By Will King, Fort Leavenworth LampFebruary 18, 2010
FORT LEAVENWORTH, Kan. (Feb. 18, 2010) - Two childhood friends from Jamaica are reunited more than 20 years later in Kansas as officers and students in Intermediate Level Education class 2010-02 at Fort Leavenworth's Command and General Staff College.
Maj. Radgh Mason, an infantry officer in the Jamaica Defence Force, and Maj. Hugh Charles-Walters, a U.S. Army artillery officer, grew up together one street apart in the Cooreville Gardens community of Kingston, but lost contact with each other after high school.
In 1989 Mason was commissioned into the JDF and attended Royal Military Academy Sandhurst in the United Kingdom, while Charles-Walters immigrated to the U.S. with his family, settling in Miami, Fla.
"Three months after I came to the states, I joined the Army," Charles-Walters said.
He said he served eight years in field artillery and achieved the rank of staff sergeant. Charles-Walters said he took night courses for six years, earned a degree and went to Officer Candidate School at Fort Benning, Ga., where he was commissioned a second lieutenant in field artillery.
Charles-Walters said his father always spoke highly of the U.S. Army and encouraged him to join.
"He wanted me in the Army. I think during his lifetime he always looked up to the way the U.S. Army does business, the professionalism and everything that is kind of portrayed by the U.S. Army," Charles-Walters said.
He said his father was a retired JDF warrant officer, attended U.S. Army Ranger School and participated in several exercises with the Puerto Rico Army National Guard. Mason said Charles-Walters' father was very well known and famous in the JDF.
Mason and Charles-Walters saw each other again in November when Charles-Walters returned to Jamaica for his father's funeral, and they discovered they would both be at Fort Leavenworth at the same time for ILE.
"I didn't even know he was in the Army," Mason said.
Mason said the JDF does not have a senior staff college, so officers must choose to attend school in the U.S., U.K., or Canada. He said he chose the U.S. and CGSC because he wants to study and learn what makes the U.S. successful as a nation and as a military.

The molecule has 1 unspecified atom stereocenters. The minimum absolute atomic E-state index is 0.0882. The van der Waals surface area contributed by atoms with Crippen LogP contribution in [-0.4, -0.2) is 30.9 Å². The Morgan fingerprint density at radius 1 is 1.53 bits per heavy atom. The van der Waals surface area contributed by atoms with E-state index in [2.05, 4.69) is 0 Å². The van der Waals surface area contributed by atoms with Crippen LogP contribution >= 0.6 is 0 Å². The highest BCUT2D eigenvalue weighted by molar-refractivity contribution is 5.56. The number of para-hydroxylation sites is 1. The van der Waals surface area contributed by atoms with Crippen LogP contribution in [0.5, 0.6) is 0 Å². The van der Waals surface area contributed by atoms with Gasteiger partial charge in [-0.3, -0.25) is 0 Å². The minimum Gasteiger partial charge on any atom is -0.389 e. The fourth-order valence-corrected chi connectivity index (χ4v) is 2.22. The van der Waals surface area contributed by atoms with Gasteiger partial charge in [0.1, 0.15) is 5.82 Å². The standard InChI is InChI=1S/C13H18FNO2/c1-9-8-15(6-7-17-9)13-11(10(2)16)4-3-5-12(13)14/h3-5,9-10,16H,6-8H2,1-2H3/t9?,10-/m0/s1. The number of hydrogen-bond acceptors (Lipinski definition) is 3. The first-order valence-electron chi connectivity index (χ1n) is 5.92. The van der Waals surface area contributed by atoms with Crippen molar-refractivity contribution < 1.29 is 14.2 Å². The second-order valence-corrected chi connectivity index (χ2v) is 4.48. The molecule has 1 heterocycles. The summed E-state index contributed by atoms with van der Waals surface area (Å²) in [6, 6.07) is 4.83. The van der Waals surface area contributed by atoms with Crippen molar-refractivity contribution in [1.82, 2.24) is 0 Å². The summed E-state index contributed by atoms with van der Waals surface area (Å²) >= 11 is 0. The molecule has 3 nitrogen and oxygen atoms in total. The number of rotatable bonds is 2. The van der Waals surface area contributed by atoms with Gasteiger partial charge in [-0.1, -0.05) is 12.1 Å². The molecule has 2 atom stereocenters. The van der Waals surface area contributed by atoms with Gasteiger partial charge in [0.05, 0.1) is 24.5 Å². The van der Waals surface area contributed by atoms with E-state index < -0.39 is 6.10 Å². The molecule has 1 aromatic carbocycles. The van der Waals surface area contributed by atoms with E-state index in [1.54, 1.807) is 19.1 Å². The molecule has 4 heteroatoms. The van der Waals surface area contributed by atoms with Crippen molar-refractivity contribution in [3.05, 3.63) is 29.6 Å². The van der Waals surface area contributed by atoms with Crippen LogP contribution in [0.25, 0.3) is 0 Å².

Mason said there is a strong cultural connection between Jamaica and the U.S., and a large Jamaican community living in the states. He said his uncle was a corporal in the JDF, but now resides in New Jersey.
"There's no Jamaican you will find that does not have a close relative in the U.S.," he said.
The trip to Kansas and ILE is only the second time Mason has been in the U.S. - he previously attended a peacekeeping course in Washington, D.C., in 2001.
Charles-Walters said he wants to help teach Mason about the U.S. Army, American culture and mindset. He said one of the biggest differences Mason will face, other than adjusting to the weather, is flexibility and the level of responsibility placed on mid-grade officers in the U.S. Army.
Mason said he hopes to gain an understanding of the culture and the people in the U.S and in the Army.
"To actually interact with the real people, military, knowing what are the toughest fights of their life - that is what I'm hoping to learn so that I can apply it back home," Mason said.
He said after ILE he will return to Jamaica and continue to serve as the finance officer for the JDF.
"It's just interesting the whole six degrees of separation rule, where for 20 years you'll pick up a career and move, and then you come right back around to someone you grew up with, went to elementary and high school with, kind of went off on your own path but followed the same track for 20 years," Charles-Walters said.
"It's one of those rarities," Mason said.